Quotes from three Young Leaders: “Today, thanks to digital innovation, women have the opportunity to emancipate themselves and develop new skills, whether they are in Los Angeles or in a remote region of Cameroon. This desire for equality but also for economic and social justice allows us to find common and sustainable solutions. This is what I wish to promote for France, Cameroon and the African continent,” Nelly Kambiwa, Cameroonian, CSR Director Sopra Banking.
“The future of cinema and audiovisual creation is in Africa! The African continent is full of talent and unique stories. Within the CANAL+ Group, I am very proud to support pan-African producers, actors, scriptwriters, directors and technicians in the creation of their television series. Ambitious dramas, shot in the four corners of the continent, are thus offered, under the CANAL+ Original label, to millions of viewers in Africa, France and throughout the world. What a pleasure to participate in the promotion of African cultural excellence!” Anthony Koka, Franco-Congolese, Fiction Programme Advisor at CANAL+International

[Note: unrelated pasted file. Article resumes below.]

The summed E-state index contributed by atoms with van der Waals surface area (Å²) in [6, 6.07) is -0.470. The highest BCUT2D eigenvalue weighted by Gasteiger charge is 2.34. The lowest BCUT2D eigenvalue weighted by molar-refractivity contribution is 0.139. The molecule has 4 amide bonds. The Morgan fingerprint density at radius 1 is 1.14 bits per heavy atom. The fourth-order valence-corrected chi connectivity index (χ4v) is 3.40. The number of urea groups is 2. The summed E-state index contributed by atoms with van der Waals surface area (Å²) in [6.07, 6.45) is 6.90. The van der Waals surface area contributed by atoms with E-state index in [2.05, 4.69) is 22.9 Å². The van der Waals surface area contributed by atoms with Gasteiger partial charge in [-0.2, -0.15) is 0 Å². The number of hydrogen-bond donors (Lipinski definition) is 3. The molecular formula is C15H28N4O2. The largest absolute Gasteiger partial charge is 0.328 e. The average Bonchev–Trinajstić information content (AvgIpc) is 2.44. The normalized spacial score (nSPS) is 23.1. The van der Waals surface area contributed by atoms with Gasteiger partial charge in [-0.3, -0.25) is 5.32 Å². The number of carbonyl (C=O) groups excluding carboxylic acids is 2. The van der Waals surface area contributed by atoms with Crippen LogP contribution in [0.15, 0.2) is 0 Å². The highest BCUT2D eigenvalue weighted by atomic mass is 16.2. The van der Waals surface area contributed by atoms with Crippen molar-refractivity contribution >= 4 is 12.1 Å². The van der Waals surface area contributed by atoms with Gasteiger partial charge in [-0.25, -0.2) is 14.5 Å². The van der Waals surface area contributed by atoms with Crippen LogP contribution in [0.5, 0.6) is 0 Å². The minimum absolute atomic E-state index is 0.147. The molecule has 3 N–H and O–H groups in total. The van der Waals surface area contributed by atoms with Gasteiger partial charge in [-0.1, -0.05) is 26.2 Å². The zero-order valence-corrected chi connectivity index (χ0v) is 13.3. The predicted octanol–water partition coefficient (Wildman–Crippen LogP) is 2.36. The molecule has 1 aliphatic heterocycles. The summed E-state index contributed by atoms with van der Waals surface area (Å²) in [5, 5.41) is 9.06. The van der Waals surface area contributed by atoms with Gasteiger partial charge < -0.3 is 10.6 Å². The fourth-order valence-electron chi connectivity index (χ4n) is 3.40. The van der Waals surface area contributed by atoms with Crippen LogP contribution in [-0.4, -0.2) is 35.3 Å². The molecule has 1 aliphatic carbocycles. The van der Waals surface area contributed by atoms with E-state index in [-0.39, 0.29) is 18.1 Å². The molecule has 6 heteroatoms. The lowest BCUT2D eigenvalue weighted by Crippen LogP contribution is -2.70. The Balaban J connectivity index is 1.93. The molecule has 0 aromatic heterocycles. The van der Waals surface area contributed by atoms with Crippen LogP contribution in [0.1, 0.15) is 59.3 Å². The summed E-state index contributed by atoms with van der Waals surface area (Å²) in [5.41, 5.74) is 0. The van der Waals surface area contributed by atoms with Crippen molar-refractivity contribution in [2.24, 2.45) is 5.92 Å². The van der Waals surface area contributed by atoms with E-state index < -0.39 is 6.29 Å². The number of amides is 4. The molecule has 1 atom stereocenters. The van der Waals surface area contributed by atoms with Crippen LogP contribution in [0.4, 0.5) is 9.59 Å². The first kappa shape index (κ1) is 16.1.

“I am Franco-Algerian, and I want to be a solution for my two countries, Algeria and France, in their diplomatic relations. I think it is time to look forward and draw a common future for our children. And I hope to help future generations by giving millions of French and African children a glimpse of the challenges of digital technology and, more particularly, of artificial intelligence through the projects we are carrying out with the start-up Evolukid, which I created seven years ago. These are powerful tools for imagining the world and also for meeting the technical needs of many public and private players.” Morad Attik, co-founder of the start-up Evolukid and founder of the Kesk’AI programme.
From war-torn Khartoum, Maha Dahawi, a doctoral student in genetics and Young Leader 2023 spoke out to express her support for the Sudanese people who are suffering from the war and the abuses carried out by the militias. In a poignant testimony, she called for hope in order to rebuild her divided country with her peers and shared her joy at joining the Young Leaders programme.